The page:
reply to classmate’s post, at least 125 words each and at least 1 scholarly refe

reply to classmate’s post, at least 125 words each and at least 1 scholarly reference within last 5 years for each
Post 1
Tara Rees
1 posts
Rees, T. 643E Topic 5 DQ1
When evaluating a patient for a skin lesion concern, it is important to note their skin tone, exposure to UV light via sunlight or tanning beds, and family history (2021). All skin tones are susceptible to cancer lesions however fair skin patients are at an advantage due to early detection of developing forms of skin cancer. Other skin lesion diagnosis such as eczema or psoriasis can be related to family history (Holland, 2021). Important questions to ask a patient is how long the lesion has been present, has it changed in color or shape, does it itch, or does is have any drainage? Cancer can take on a variety of characteristics. Looking at a lesion one would note the lesions symmetry, borders, color, diameter, and evolution (2021). Benign lesions will have symmetry where asymmetry is concern for possible cancer. Borders are smooth and even for noncancerous lesions however uneven, scalloped, or notched for cancer. Single shades of brown are of no concern however a variety of color would be cause for concern. Lesions with a small diameter (smaller than a pencil eraser) are less concerning for cancer. When a skin lesion changes over a period of time or new lesions appear and grow in a short period of time then cancer is often evaluated.
In order to make a confirmed diagnosis of a form of skin cancer, a biopsy of the lesion is indicated (Holland, 2021). The tissue collected in a biopsy will provide confirmation of type of skin cancer such as Basal cell, squamous cell, or melanoma (2021). If a biopsy confirms cancerous tissue, then the next step for a patient is an excision of the cancerous tissue while ensuring that clear margins are obtained. In some cases (mainly with Melanoma) radiation and chemotherapy are also included as part of a treatment plan (2021).
POST 2
Human skin is an organ that doctors can use in the diagnosis of various diseases and conditions. After an infection, the skin may develop lesions, which are often areas with different colors or textures from the overall skin. Skin cancer is evident on the skin surface because it results in skin lesions; therefore, a doctor determines whether an individual has cancer through the lesions. A patient’s history and examination of the skin lesions provide a perfect step for referral and management of the skin conditions. Moreover, a doctor may ask a patient about medical history or family history of skin cancer.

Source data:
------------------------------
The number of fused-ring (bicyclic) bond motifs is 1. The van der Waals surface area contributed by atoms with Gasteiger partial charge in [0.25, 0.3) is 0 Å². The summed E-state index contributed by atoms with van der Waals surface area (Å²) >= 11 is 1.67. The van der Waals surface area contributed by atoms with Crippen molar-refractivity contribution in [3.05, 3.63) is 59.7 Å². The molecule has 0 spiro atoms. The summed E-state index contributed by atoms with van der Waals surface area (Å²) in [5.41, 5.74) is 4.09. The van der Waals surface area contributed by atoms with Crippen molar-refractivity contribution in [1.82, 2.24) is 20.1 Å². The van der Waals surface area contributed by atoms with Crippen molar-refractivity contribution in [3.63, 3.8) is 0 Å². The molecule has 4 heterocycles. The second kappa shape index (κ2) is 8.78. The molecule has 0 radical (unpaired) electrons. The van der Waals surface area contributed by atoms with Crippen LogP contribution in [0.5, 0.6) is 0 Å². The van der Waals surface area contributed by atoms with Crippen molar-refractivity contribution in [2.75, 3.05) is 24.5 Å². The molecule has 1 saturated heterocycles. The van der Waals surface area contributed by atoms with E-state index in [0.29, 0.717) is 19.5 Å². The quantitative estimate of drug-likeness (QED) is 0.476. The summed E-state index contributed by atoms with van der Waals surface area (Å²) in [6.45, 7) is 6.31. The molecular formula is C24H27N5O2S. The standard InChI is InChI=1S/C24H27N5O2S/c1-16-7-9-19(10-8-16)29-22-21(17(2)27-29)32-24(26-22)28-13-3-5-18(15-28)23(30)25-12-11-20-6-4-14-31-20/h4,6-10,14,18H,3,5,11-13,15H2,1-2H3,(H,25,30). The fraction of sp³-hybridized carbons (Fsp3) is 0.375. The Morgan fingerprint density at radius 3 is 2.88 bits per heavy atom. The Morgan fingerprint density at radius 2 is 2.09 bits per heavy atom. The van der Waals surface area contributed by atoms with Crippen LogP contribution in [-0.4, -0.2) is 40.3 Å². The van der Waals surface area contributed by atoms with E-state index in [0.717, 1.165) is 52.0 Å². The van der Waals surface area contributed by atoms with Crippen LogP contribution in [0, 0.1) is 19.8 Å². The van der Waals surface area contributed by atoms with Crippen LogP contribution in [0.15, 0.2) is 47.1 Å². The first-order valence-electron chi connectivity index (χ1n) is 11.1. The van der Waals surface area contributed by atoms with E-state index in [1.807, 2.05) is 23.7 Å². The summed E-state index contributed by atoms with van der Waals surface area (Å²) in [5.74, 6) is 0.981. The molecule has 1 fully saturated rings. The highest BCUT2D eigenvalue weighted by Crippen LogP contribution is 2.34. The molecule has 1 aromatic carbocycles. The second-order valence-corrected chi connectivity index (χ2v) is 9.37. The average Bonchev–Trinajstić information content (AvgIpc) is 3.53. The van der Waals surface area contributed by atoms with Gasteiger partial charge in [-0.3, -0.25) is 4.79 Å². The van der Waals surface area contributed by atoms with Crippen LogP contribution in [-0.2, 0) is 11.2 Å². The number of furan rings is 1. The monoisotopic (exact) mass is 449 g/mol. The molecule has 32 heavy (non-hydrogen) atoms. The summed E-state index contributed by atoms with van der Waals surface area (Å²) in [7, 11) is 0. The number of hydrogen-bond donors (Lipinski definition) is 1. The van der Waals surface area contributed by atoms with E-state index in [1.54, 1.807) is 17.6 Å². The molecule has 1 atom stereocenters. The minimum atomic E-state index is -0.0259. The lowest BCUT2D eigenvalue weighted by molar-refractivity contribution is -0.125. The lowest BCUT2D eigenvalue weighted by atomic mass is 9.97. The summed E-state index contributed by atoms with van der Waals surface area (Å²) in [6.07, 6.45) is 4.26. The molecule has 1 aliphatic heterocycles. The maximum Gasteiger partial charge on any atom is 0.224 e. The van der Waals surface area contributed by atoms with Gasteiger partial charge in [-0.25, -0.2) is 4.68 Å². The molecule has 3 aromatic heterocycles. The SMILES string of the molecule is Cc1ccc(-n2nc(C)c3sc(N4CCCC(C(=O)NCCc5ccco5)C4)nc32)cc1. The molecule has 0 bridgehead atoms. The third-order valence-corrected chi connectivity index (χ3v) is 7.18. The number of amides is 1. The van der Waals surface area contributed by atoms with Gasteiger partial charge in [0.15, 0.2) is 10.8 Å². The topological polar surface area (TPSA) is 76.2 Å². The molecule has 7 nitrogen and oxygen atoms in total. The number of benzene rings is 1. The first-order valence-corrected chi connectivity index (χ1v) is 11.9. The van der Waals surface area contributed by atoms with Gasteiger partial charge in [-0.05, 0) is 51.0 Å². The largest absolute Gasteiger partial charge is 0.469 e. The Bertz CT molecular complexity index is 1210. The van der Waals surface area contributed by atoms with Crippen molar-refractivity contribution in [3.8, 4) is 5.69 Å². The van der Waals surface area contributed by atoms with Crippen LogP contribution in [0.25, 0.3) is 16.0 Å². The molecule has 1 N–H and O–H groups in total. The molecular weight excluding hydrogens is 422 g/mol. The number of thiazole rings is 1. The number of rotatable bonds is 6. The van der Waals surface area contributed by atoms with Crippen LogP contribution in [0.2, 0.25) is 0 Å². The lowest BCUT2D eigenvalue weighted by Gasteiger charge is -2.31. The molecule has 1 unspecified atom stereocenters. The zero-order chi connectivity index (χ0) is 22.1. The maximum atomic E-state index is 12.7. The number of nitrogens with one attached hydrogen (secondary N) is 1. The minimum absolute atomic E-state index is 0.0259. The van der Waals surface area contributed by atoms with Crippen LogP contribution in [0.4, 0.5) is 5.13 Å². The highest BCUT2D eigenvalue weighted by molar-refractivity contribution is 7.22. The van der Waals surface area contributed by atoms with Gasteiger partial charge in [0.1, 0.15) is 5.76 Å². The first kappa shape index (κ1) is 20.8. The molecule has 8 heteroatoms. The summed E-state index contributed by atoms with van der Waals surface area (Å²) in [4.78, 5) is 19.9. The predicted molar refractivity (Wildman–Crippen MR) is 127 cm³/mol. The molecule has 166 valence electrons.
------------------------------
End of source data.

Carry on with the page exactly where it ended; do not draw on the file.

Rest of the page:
Benign or noncancerous and cancerous skin lesions are different in appearance; therefore, a doctor can utilize this information during a physical examination to make informed decisions. The benign lesions have different appearances depending on the type. For instance, dermatofibroma is firm, pink or brown, dimple to palpation, and often arises at the site of minor injury (Goldstein & Goldstein, 2017). The intraepidermal nevus is dome-shaped nevi on the face and often common among patients. In addition, sebaceous hyperplasia is a form of noncancerous lesions that occurs after the enlargement of the sebaceous lobule around a follicular opening. The lesion often presents itself as one or multiple yellowish to skin-colored papules.
Cancerous or melanoma lesions are different from benign lesions. For instance, the ABCDE, that is, asymmetry, borders, color, diameter, and evolution, are the diagnosis characteristics (Li & Shen, 2018). Melanoma may appear within an existing pigmented lesion and is common in legs for women and back for men. The different types of skin cancers include superficial spreading melanoma, nodular melanoma, lentigo malignant melanoma, and acral lentiginous melanoma.

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